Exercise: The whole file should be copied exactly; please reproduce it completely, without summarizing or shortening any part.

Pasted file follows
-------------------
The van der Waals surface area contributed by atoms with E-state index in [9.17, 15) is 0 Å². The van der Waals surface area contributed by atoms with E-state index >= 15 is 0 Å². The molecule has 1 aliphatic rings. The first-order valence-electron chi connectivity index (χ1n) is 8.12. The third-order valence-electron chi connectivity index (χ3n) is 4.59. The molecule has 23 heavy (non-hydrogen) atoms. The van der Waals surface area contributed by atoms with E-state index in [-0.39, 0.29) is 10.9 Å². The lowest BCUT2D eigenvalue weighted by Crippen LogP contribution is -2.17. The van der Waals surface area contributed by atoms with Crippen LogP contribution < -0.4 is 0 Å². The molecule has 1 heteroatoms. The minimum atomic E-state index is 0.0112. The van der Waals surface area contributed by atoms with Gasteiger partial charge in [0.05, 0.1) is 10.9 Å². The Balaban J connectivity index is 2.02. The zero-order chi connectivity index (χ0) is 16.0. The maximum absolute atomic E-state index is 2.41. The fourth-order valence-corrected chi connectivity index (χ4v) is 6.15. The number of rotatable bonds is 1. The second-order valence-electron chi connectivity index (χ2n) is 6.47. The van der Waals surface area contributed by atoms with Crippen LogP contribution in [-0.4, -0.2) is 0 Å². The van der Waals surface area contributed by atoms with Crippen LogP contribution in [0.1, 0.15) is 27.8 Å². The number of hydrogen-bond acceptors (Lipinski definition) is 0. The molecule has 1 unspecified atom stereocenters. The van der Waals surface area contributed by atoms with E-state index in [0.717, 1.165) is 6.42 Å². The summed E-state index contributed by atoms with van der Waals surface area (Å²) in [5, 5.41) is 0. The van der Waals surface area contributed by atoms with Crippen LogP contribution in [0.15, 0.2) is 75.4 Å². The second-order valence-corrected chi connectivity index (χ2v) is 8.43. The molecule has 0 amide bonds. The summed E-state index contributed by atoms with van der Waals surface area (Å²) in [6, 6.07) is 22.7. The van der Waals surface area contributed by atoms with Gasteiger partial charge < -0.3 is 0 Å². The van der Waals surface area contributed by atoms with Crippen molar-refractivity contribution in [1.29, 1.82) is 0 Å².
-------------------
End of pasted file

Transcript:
The van der Waals surface area contributed by atoms with E-state index in [9.17, 15) is 0 Å². The van der Waals surface area contributed by atoms with E-state index >= 15 is 0 Å². The molecule has 1 aliphatic rings. The first-order valence-electron chi connectivity index (χ1n) is 8.12. The third-order valence-electron chi connectivity index (χ3n) is 4.59. The molecule has 23 heavy (non-hydrogen) atoms. The van der Waals surface area contributed by atoms with E-state index in [-0.39, 0.29) is 10.9 Å². The lowest BCUT2D eigenvalue weighted by Crippen LogP contribution is -2.17. The van der Waals surface area contributed by atoms with Crippen LogP contribution < -0.4 is 0 Å². The molecule has 1 heteroatoms. The minimum atomic E-state index is 0.0112. The van der Waals surface area contributed by atoms with Gasteiger partial charge in [0.05, 0.1) is 10.9 Å². The Balaban J connectivity index is 2.02. The zero-order chi connectivity index (χ0) is 16.0. The maximum absolute atomic E-state index is 2.41. The fourth-order valence-corrected chi connectivity index (χ4v) is 6.15. The number of rotatable bonds is 1. The second-order valence-electron chi connectivity index (χ2n) is 6.47. The van der Waals surface area contributed by atoms with Crippen LogP contribution in [-0.4, -0.2) is 0 Å². The van der Waals surface area contributed by atoms with Crippen LogP contribution in [0.1, 0.15) is 27.8 Å². The number of hydrogen-bond acceptors (Lipinski definition) is 0. The molecule has 1 unspecified atom stereocenters. The van der Waals surface area contributed by atoms with E-state index in [0.717, 1.165) is 6.42 Å². The summed E-state index contributed by atoms with van der Waals surface area (Å²) in [5, 5.41) is 0. The van der Waals surface area contributed by atoms with Crippen LogP contribution in [0.15, 0.2) is 75.4 Å². The second-order valence-corrected chi connectivity index (χ2v) is 8.43. The molecule has 0 amide bonds. The summed E-state index contributed by atoms with van der Waals surface area (Å²) in [6, 6.07) is 22.7. The van der Waals surface area contributed by atoms with Gasteiger partial charge < -0.3 is 0 Å². The van der Waals surface area contributed by atoms with Crippen molar-refractivity contribution in [1.29, 1.82) is 0 Å².